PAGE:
I'm very rigid in this regard (I've just come to realize), I would never use past tense when it comes to authorship. But perhaps in this particular instance it's a matter of style? Meant to underline that M. Joos is dead? I dunno.

    So I'm wondering what others think (and do) and I'm asking all and sundry. Are there "rules"? Are there differences between languages? Is it perfectly normal in some languages to say: Shakespeare was the author of Hamlet?

    [(myl) In this particular case, I used the past tense to refer to the past time of composition (1950) and perhaps also the past-era character of that 1950 "Speech Communication Conference".]

  2. Jon W said,

    August 15, 2018 @ 2:18 pm

    Using the past tense in this context strikes me as perfectly normal in English, and more natural. The present tense, indeed, will sometimes be quite awkward. Would you say, "This book was banned in 1939 Germany because its author is a Jehovah's Witness"?

  3. Philip Taylor said,

    August 16, 2018 @ 6:26 am

    I too would write "Joos was the article of the paper" or "Shakespeare was the author of Hamlet", but I think that Jon W's example is not strictly relevant. The temporal locative phrase "in 1939" effectively forces the use of a past tense if one is writing in any year thereafter. Like Anna, I would debate with myself whether to use "was" or "is" in an authorship attribution where the author is (presumed) deceased, but I would come to the opposite conclusion unless there were really good reasons for doing otherwise.

  4. monscampus said,

    August 16, 2018 @ 9:45 am

    About different usage of tenses in different languages… As a German it strikes me as strange that English headlines report the death of Aretha F. now as "A. F. dies", while the German media report "A. F. dead". Why the present tense when she isn't dying but already dead? Could the English version be an aorist use (unknown in English) marking the beginning or end of a process? Or is it just a journalistic convention? Or more p. c. in a way?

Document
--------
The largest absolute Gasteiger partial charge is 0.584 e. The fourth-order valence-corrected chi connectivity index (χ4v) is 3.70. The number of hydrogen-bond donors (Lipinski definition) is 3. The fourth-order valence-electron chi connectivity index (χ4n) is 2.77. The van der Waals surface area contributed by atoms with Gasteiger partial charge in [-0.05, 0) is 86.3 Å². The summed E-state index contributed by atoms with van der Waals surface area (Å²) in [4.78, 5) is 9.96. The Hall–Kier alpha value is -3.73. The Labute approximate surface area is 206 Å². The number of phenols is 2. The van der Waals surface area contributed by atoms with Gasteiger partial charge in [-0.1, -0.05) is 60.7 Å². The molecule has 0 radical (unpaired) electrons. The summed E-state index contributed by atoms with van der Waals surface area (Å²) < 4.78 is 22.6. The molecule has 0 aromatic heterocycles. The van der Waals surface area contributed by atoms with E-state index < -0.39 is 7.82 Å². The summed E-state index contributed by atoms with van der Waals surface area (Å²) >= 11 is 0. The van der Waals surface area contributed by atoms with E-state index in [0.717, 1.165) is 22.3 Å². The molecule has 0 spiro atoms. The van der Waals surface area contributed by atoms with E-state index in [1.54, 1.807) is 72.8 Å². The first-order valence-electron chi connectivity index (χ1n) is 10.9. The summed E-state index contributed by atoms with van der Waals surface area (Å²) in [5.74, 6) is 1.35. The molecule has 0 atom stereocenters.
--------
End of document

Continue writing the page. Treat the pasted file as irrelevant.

In Joos' case I took the past tense as a hint that he is dead. As Shakespeare is considered immortal, I couldn't find anything wrong with either tense.

  5. Trogluddite said,

    August 16, 2018 @ 11:00 am

    @monscampus

    Yes, even as a Brit, I sometimes find that use of the present tense in newspaper headlines rather odd. I would say that it is a journalistic convention, rather than p.c., as it is common in a wide variety of headlines; for example, "Historic mill burns down", "Local woman wins lottery", etc. They amuse me the most when they result in an apparently general statement which verges on tautology; for example, "Heavy snow causes widespread traffic chaos" (I've never known it not to!)

  6. monscampus said,

    August 16, 2018 @ 11:37 am

    @Trogluddite

    Interesting – thank you!

    Living in a country where heavy snow is not so unusual, I think the traffic chaos depends on how well-equipped you are with snowploughs?

  7. Philip Anderson said,

    August 16, 2018 @ 4:20 pm

    @monscampus
    It is called the historic present, and gives a sense of immediacy, as if the news is a live relay as it happens. To me, a headline like "snow caused chaos" would need to include a time like "yesterday".

  8. philip said,

    August 17, 2018 @ 12:45 am

    Anna: there is a specific 'rule' for this in the Irish language. Not so much a rule, really, as a statement that both present and past tenses are acceptable in these cases when using the copula: eg Shakespeare is the author of Hamlet AND Shakespeare was the author of Hamlet.

    When using the substantive verb for 'to be' however, 'universal truths' stay in the present, regardless of the tense of the verbs in the rest of the sentence, eg: He claimed that God is good.

    [Note: the grammar book was written by Christian Brothers, so do nto blame me for the theology!]

    As for newspapers and the past tense V historic present, everything in a newspaper is in the past – even opinion pieces – but to present it all in the past tense would be pretty dry reading.